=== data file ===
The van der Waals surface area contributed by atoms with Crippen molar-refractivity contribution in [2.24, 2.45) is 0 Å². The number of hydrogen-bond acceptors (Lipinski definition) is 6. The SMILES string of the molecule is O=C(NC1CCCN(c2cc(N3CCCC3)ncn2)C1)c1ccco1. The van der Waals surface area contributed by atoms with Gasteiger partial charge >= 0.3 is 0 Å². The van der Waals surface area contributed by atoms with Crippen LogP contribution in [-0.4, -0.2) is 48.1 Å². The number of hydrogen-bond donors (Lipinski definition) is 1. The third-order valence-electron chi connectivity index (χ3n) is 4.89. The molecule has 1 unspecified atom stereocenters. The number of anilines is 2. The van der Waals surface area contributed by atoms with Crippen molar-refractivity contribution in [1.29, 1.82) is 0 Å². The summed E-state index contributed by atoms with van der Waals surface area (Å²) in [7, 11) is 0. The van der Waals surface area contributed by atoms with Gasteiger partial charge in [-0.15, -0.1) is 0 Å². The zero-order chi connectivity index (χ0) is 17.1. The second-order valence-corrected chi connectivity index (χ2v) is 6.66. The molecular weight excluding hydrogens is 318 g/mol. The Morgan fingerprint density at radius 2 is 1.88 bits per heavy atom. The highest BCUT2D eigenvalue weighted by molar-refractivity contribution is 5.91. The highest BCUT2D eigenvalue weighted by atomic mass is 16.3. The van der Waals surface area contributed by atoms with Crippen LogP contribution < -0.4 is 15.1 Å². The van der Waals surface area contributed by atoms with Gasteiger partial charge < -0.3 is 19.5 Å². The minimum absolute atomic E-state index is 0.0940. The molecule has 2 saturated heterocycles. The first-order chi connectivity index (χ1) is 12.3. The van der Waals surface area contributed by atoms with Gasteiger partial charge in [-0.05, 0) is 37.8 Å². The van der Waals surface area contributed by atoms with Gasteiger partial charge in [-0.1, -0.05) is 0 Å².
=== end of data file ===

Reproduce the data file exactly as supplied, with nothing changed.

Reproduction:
The van der Waals surface area contributed by atoms with Crippen molar-refractivity contribution in [2.24, 2.45) is 0 Å². The number of hydrogen-bond acceptors (Lipinski definition) is 6. The SMILES string of the molecule is O=C(NC1CCCN(c2cc(N3CCCC3)ncn2)C1)c1ccco1. The van der Waals surface area contributed by atoms with Gasteiger partial charge >= 0.3 is 0 Å². The van der Waals surface area contributed by atoms with Crippen LogP contribution in [-0.4, -0.2) is 48.1 Å². The number of hydrogen-bond donors (Lipinski definition) is 1. The third-order valence-electron chi connectivity index (χ3n) is 4.89. The molecule has 1 unspecified atom stereocenters. The number of anilines is 2. The van der Waals surface area contributed by atoms with Crippen molar-refractivity contribution in [1.29, 1.82) is 0 Å². The summed E-state index contributed by atoms with van der Waals surface area (Å²) in [7, 11) is 0. The van der Waals surface area contributed by atoms with Gasteiger partial charge in [-0.15, -0.1) is 0 Å². The zero-order chi connectivity index (χ0) is 17.1. The second-order valence-corrected chi connectivity index (χ2v) is 6.66. The molecular weight excluding hydrogens is 318 g/mol. The Morgan fingerprint density at radius 2 is 1.88 bits per heavy atom. The highest BCUT2D eigenvalue weighted by molar-refractivity contribution is 5.91. The highest BCUT2D eigenvalue weighted by atomic mass is 16.3. The van der Waals surface area contributed by atoms with Crippen LogP contribution < -0.4 is 15.1 Å². The van der Waals surface area contributed by atoms with Gasteiger partial charge < -0.3 is 19.5 Å². The minimum absolute atomic E-state index is 0.0940. The molecule has 2 saturated heterocycles. The first-order chi connectivity index (χ1) is 12.3. The van der Waals surface area contributed by atoms with Gasteiger partial charge in [-0.05, 0) is 37.8 Å². The van der Waals surface area contributed by atoms with Gasteiger partial charge in [-0.1, -0.05) is 0 Å².